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Very risky and not even necessary; against the threat of e4-e5 followed by Bxf6 and Qh7#, there is a much simpler and safer defense, namely a rook move, making room for the king, i.e. 18....Re8 19. e5 dxe5 20. Bxf6 Bxf6 21. Qh7+ Kf8 and White has nothing more than a check, whereupon he must retreat. But after 18....Re8 White could have played the better 19. f4(?) Be6 20. Bf2 or else 19. f4 Be6 20. b3 and Bf2. <Shredder: 19. f4 is a mistake, allowing 19....Nh5! 20. Bxe7? (better 20. e5) 20....Nxf4 followed by ...d3+, but 19. Rad1 Be6 20. Bb1 Rac8 21. Qxd4 is about equal.>
19. Bg3 Be6 20. Rad1(?!)
<Soltis: 20. e5 dxe5 21. Bxe5 Rfd8 22. Bxf6 Bxf6 23. Qh7+ Kf8 24. Qxh6+ Ke7? 25. Ng3! and Nf5+ wins, but 20....Bc4 21. Qf5 Be6 22. Qd3 Bc4 repeats.>
<Soltis: 20....Bxa2 is downright ugly -- yet it's strong. It can't be refuted by the tempting 21. b3 Rfc8 22. e5 because Black keeps his extra pawn after 22....dxe5 23. Bxe5 Rc3 24. Bxd4? Rxd3 25. Bxb6 Rxd1 26. Rxd1 Rc8.
Instead, White should maintain his attack with 24. Qf5! Then 24....Bxb3? loses to 25. Bxb3 Rxb3 26. Bxd4 because the rooks are forked after 26....Qd6 27. Bxf6 and 28. Qxd5!
White isn't losing after the best defense, 24....Rd8 27. Bxf6 Qxf6 28. Rxe7! (28....Qxe7?? 29. Qh7+ mates). But neither is he winning (28....Qxf5! 29. Bxf5 Bxb3).>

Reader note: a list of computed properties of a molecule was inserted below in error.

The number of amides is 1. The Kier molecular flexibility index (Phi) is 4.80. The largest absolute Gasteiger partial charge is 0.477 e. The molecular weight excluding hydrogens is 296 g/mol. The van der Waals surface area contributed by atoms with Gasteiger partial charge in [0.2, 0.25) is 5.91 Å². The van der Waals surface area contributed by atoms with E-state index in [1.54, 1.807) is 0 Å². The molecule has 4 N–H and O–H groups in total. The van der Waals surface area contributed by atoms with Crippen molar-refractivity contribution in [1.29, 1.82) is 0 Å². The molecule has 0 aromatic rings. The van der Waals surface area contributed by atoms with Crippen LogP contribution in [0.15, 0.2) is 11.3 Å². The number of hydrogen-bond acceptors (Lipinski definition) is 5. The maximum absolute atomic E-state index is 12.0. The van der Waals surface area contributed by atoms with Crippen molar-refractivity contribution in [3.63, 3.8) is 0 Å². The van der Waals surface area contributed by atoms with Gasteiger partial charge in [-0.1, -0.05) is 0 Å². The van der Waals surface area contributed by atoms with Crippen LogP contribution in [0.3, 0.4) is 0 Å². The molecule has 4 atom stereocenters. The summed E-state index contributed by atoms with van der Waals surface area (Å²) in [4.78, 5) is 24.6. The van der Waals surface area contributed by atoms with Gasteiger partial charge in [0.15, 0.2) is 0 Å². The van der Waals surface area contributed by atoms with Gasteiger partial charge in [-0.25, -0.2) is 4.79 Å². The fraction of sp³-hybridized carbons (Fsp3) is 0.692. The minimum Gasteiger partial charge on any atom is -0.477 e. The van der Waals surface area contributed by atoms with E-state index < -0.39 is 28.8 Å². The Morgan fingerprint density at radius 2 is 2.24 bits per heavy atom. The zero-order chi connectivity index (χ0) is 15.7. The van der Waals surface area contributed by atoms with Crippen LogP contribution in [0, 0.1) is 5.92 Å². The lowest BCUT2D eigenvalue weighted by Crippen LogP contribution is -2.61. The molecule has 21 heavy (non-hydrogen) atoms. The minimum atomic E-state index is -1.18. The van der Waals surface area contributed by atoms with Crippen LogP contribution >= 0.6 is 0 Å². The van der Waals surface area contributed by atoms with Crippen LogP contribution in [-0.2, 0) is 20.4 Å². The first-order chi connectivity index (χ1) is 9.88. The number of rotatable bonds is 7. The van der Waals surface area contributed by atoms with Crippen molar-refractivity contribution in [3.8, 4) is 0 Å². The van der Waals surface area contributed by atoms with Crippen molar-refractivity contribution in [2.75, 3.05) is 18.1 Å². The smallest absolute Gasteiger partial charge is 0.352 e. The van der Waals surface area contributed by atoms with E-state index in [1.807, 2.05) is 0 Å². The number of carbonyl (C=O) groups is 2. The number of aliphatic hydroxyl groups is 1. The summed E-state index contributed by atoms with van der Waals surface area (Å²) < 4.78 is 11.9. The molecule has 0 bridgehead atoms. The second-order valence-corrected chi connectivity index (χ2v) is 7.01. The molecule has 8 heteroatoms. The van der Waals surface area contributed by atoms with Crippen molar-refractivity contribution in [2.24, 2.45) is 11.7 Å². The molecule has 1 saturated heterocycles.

|May-03-08|| ||keypusher: Part III
Here Black can no longer stop the pawn, and he is also menaced with a king-side attack via 22. e5 dxe5 23. Bxe5 followed by Bxf6, Qh7+ and Qxh6+.
So as to continue 22. Qxd4 Qxd4 23. Rxd4 Ne5, but above all to defend against the mate threat on h7 from f8.
<Soltis: The position remains "somewhere on the cusp of equality" after 21....Rc6 and then 22. e5 dxe5 23. Bxe5 Bc4. There isn't much for White in 24. Qxd4 Bc5 25. Qd2 (Khalifman/Soloviov) or 24. Qf3 Bd5 25. Qd3 with another draw by repetition.>
22. e5 Nf8 23. Qf3(!)
Lasker brings his queen into the attack on the black kingside and rolls it up completely in a few powerful moves <rollt ihn in wenigen kraftvollen Zugen vollen auf>. Naturally, regaining the pawn is much weaker, since now a higher goal beckons.
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An immediate 23....Kg7 is not better, because after 24. Qh5 then Black cannot play ...Ng6 because of 25. exd6 Bxd6 26. Rxe6 fxe6 Qxg6+, and after other moves also, e.g. ...Re8 (to defend the bishop on e6 from this combination) White always breaks the black kingside with f2-f4, for example 23....Kg7 24. Qh5 Re8 25. f4 dxe5 26. fxg5 Bxg5 (26....hxg5 27. Be5+ Bf6 28. Qxg5+) 27. Bxe5+ Bf6 (27....Kg8 28. h4 and Qxh6) 28. Bxf6+ and Qxh6+, and White, after also winning the d-pawn, will have the far better position and an extra pawn; or 23....Kg7 24. Qh5 Re8 25. f4 f5 26. exd6 and White wins a pawn and has a decisive attack, e.g. 26....Bxd6 27. fxg5, or 26....Bf6 27. fxg5 Bxg5 (27.....hxg5 28. Be5) 28. Be5+ Kh7 29. h4 Bd8 30. Bxf5+ Bxf5 31. Qxf5+ and Rd3 wins.
24. Qh5 Kg7 25. f4(!?)